nucleic acid detection

The molecular diagnostics firm said in an amended prospectus that it plans to offer 1.3 million shares of its common stock at between $6.35 and $6.75 per share. 

The multi-analyte Zika virus assay was developed by a Luminex partner, GenArraytion, and is available now for research use only.

The isothermal technology from Cascade Biosystems performs about as well as qPCR and could be used in niche DNA detection applications.

The money from the Massachusetts Life Sciences Center will go toward developing a test that does not require laboratory instrumentation.

NEW YORK (GenomeWeb) – Nanosphere today reported a 38 percent jump in its first quarter revenues, but fell short of the consensus Wall Street estimates on the top and bottom lines.

NEW YORK (GenomeWeb News) – Invetech will support the development and manufacture of Biocartis' multiplex platform for biomarker analysis under an agreement announced today.

NEW YORK (GenomeWeb News) – Axela today announced a development deal to integrate Thermal Gradient's rapid PCR technology into Axela's Flow-Thru Chip automated workflow.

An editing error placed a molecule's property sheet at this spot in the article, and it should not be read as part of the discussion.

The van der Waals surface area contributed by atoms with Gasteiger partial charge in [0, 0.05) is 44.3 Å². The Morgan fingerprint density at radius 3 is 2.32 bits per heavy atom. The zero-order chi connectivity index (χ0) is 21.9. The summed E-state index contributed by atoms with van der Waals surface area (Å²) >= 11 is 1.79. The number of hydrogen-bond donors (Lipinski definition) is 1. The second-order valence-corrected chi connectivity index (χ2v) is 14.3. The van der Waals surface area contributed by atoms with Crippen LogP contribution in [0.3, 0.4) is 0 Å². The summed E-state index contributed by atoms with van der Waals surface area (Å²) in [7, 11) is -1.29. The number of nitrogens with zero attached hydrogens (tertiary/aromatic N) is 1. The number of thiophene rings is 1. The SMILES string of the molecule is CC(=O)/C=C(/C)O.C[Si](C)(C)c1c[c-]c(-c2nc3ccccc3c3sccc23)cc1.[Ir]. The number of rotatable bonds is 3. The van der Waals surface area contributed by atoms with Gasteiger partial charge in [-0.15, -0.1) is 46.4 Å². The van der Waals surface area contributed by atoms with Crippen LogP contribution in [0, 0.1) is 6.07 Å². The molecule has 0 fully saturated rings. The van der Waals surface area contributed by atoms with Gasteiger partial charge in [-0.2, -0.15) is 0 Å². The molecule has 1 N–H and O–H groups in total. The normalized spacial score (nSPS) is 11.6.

NEW YORK (GenomeWeb News) – Trovagene said in a regulatory filing today that it has entered into a deal with Illumina to evaluate the possible integration of Trovagene's transrenal technology with Illumina's sequencing technology.

NEW YORK (GenomeWeb News) – EnviroLogix today announced an agreement with Douglas Scientific to develop and optimize solutions for high-throughput real-time and endpoint nucleic acid analysis.

Enzymatics received ISO standards certification for manufacturing its proteins that are used for research and diagnostics purposes with a focus on nucleic acid detection technologies.

A phylogenetic analysis indicates two venomous Australian spiders are more closely related than thought, the International Business Times reports.

Technology Review reports that 2017 was the year of consumer genetic testing and that it could spur new analysis companies.

In Science this week: CRISPR-based approach for recording cellular events, and more.

A new company says it will analyze customers' genes to find them a suitable date, though Smithsonian magazine says the science behind it might be shaky.